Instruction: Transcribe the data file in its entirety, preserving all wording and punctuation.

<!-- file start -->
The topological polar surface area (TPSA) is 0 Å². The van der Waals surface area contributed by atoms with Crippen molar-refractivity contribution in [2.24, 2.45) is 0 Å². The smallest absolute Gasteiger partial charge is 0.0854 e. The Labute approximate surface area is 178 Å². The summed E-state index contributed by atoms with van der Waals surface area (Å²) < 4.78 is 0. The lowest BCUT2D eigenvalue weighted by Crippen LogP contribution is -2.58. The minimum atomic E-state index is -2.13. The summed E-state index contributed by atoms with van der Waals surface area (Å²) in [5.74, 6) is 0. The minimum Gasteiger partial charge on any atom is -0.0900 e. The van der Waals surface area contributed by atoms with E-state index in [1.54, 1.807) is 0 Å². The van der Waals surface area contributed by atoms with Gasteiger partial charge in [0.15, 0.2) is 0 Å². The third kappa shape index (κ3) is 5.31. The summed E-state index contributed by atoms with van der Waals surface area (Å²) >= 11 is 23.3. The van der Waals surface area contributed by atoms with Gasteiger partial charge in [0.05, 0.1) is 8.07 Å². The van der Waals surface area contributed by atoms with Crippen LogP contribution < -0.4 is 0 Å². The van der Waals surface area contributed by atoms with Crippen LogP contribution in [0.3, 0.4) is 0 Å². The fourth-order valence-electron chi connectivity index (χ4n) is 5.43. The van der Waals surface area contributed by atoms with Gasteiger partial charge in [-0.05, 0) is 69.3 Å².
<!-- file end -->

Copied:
The topological polar surface area (TPSA) is 0 Å². The van der Waals surface area contributed by atoms with Crippen molar-refractivity contribution in [2.24, 2.45) is 0 Å². The smallest absolute Gasteiger partial charge is 0.0854 e. The Labute approximate surface area is 178 Å². The summed E-state index contributed by atoms with van der Waals surface area (Å²) < 4.78 is 0. The lowest BCUT2D eigenvalue weighted by Crippen LogP contribution is -2.58. The minimum atomic E-state index is -2.13. The summed E-state index contributed by atoms with van der Waals surface area (Å²) in [5.74, 6) is 0. The minimum Gasteiger partial charge on any atom is -0.0900 e. The van der Waals surface area contributed by atoms with E-state index in [1.54, 1.807) is 0 Å². The van der Waals surface area contributed by atoms with Gasteiger partial charge in [0.15, 0.2) is 0 Å². The third kappa shape index (κ3) is 5.31. The summed E-state index contributed by atoms with van der Waals surface area (Å²) >= 11 is 23.3. The van der Waals surface area contributed by atoms with Gasteiger partial charge in [0.05, 0.1) is 8.07 Å². The van der Waals surface area contributed by atoms with Crippen LogP contribution < -0.4 is 0 Å². The van der Waals surface area contributed by atoms with Crippen LogP contribution in [0.3, 0.4) is 0 Å². The fourth-order valence-electron chi connectivity index (χ4n) is 5.43. The van der Waals surface area contributed by atoms with Gasteiger partial charge in [-0.05, 0) is 69.3 Å².